Merry England Fights Over Gay Marriage | Greg Daly | Catholic World Report
Prime Minister David Cameron and other government leaders push for same-sex marriage, but most Brits are wary.
The contrast could hardly have been more jarring.
In a televised White House interview on Wednesday, May 9, President Barack Obama claimed that, having gone through an evolution on the issue, he had concluded, “it is important for me to go ahead and affirm that I think same-sex couples should be able to get married.”
That same day, an ocean away in England, Queen Elizabeth II opened the current session of Parliament, for the 60th time in her reign sitting in her House of Lords throne to proclaim her government’s legislative program for that year. Wearing her Imperial State Crown and parliamentary robe, she spoke for eight minutes, and on the issue of same-sex marriage, said absolutely nothing.
Cameron’s cynical campaign
The Home Office claims the government never intended to include same-sex marriage in this year’s legislative program, but it is beginning to look as if Prime Minister David Cameron’s wish to redefine marriage in English law is set to end, not with a bang, but with a whimper.
Cameron’s campaign had always looked like a cynical vanity project, given how the 2004 Civil Partnerships Act enables same-sex couples to make a public declaration of their commitment and avail themselves of the same legal rights as married couples. When then-Prime Minister Tony Blair’s government introduced that legislation, it insisted that although the new scheme gave same-sex couples equal rights and privileges to married ones, civil partnerships and marriages were not the same thing.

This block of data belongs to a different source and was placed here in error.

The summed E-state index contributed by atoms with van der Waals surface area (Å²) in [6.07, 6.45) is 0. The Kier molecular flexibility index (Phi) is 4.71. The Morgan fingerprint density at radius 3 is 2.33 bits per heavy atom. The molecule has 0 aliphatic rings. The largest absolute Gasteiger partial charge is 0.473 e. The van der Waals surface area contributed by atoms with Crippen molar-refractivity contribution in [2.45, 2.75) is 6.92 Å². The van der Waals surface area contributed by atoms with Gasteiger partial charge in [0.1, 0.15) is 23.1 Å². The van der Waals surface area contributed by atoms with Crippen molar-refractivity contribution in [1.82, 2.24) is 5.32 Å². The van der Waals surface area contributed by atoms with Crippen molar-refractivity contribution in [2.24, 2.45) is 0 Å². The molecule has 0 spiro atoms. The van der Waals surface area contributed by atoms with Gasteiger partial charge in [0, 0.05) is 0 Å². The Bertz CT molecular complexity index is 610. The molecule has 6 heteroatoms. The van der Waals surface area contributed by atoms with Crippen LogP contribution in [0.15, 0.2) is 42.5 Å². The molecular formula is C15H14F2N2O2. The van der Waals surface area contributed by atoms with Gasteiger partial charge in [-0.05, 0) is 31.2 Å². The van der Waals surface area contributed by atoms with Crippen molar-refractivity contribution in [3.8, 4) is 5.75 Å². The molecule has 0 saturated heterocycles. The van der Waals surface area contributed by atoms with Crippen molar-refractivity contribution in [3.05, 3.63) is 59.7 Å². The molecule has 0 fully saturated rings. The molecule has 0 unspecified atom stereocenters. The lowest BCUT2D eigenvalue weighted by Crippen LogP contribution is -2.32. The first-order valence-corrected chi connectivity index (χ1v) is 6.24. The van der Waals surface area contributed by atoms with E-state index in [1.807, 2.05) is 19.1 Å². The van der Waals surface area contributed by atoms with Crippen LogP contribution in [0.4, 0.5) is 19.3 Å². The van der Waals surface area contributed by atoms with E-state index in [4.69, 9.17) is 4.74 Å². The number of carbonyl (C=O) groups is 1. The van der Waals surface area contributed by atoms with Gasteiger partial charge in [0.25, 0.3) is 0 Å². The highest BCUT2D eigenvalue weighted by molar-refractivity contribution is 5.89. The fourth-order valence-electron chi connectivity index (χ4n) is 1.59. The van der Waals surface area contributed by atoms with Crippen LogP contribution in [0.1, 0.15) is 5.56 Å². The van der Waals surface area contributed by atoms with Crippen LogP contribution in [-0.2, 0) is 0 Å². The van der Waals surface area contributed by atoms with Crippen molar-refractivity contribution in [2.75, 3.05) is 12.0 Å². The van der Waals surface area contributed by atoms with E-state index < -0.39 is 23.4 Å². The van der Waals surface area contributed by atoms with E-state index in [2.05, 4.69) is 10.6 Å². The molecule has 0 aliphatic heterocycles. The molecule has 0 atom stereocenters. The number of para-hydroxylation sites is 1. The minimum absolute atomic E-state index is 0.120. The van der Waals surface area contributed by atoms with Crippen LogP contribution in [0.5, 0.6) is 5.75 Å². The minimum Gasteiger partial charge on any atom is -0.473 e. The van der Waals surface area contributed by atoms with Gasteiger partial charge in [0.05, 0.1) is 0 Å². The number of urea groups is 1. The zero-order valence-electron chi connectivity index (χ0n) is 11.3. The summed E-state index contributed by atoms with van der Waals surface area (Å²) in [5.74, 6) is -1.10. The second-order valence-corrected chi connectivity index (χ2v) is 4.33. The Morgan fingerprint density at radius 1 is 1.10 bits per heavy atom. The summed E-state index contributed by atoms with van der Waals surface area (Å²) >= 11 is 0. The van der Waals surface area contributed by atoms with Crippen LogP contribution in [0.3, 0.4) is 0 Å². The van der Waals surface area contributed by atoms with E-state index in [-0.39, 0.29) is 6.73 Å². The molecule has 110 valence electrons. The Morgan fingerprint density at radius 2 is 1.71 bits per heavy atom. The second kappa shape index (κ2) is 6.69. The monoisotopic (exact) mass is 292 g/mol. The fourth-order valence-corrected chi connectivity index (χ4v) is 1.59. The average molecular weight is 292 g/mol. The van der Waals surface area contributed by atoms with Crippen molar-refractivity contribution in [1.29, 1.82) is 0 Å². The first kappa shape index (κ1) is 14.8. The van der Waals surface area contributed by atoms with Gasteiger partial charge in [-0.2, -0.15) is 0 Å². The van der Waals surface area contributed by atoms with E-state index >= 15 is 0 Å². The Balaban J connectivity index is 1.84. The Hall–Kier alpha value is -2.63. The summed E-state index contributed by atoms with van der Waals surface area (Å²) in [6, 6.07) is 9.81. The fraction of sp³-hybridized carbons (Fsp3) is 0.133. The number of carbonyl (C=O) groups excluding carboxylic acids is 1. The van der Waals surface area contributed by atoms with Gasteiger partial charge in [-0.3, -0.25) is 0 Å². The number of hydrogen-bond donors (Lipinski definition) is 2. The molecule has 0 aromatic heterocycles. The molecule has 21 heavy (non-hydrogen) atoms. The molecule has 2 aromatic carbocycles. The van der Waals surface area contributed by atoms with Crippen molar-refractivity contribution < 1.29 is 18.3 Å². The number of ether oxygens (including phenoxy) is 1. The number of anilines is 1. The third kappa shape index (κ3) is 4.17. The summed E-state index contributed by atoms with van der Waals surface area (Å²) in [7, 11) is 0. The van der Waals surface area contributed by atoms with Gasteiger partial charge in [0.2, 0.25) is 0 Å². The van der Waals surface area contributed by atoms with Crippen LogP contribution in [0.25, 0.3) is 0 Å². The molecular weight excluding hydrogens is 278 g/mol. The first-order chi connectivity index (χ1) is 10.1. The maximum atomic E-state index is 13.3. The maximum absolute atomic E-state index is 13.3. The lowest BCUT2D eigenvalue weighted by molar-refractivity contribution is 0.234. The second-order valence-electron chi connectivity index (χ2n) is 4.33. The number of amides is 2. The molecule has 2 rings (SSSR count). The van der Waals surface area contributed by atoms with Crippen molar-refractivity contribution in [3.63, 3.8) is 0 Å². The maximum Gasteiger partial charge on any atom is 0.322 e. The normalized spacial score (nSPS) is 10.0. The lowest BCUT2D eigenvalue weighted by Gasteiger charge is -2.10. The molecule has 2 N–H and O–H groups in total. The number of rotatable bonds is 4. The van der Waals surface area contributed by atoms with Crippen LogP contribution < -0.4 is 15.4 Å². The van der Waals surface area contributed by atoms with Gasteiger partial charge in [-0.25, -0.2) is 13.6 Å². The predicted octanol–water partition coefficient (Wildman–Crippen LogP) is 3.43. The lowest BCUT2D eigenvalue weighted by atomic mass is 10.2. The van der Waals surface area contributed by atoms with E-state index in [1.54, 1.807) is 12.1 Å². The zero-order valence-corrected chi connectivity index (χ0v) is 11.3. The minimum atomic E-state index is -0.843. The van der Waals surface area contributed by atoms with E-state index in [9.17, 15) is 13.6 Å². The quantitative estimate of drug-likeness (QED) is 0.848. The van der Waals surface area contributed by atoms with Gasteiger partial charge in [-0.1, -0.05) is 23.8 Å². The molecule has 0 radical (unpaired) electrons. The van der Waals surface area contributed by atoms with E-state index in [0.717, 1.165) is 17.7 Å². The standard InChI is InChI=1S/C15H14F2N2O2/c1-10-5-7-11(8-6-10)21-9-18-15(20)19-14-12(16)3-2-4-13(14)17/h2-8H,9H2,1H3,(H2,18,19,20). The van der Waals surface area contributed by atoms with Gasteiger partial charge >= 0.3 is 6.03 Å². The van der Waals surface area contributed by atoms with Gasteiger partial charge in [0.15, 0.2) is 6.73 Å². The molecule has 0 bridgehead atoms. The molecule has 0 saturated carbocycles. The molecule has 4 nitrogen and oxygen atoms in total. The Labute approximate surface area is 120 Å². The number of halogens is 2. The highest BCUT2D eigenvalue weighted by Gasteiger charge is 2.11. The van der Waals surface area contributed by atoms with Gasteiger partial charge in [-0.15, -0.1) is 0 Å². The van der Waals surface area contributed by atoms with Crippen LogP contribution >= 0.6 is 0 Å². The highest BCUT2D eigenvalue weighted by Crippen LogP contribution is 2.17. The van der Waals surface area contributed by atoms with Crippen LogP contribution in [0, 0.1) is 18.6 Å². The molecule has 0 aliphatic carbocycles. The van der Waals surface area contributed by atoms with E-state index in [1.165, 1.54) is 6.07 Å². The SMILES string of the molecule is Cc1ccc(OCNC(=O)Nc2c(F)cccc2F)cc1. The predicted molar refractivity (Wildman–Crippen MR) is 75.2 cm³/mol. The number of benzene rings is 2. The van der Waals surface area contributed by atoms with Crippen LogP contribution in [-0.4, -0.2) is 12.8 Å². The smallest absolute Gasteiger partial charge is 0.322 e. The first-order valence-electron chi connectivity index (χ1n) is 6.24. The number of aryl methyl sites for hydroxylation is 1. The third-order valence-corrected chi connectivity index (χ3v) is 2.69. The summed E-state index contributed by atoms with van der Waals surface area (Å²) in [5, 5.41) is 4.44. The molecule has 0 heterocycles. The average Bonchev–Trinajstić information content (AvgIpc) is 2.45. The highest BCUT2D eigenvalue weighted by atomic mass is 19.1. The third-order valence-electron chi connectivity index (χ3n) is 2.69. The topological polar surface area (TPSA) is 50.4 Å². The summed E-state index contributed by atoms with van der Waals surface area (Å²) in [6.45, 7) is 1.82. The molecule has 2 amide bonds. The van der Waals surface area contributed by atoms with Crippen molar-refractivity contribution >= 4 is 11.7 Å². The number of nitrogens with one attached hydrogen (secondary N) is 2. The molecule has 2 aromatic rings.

Stonewall, Britain’s leading gay lobby group, was so content with this arrangement that in September 2010, its chief executive Ben Summerskill publicly opposed the newly-declared wish of the Liberal Democrats—the junior partner in Britain’s Conservative-led coalition government—to redefine marriage and civil partnerships so that same-sex and opposite-sex couples could choose which arrangement they wished to enter. Claiming this could cost as much as £5 billion and noting that a cosmetic marital reform was hardly a priority for the gay movement, Summerskill pointed out that many lesbian, gay, and bisexual people were opposed to same-sex couples participating in “something that is either the same as or synonymous with marriage.”
Even without Stonewall’s opposition, the Liberal Democrats’ original proposal to redefine marriage looked purely aspirational without a popular mandate; the introduction of same-sex marriage had been conspicuously absent from the manifestos of Britain’s three main parties in the general election that had been held just months earlier.
On September 17, 2011 the Liberal Democrat equalities minister Lynne Featherstone announced at her party’s annual conference that the government would begin a formal consultation this March on how to introduce same-sex marriage into UK law by the end of this parliament. “This is a Liberal Democrat policy,” she said. “But now it is a policy being put into action.”
This time Stonewall approved, and scarcely two weeks later, David Cameron proclaimed at the Conservatives’ conference, “I don’t support gay marriage despite being a Conservative. I support gay marriage because I’m a Conservative.”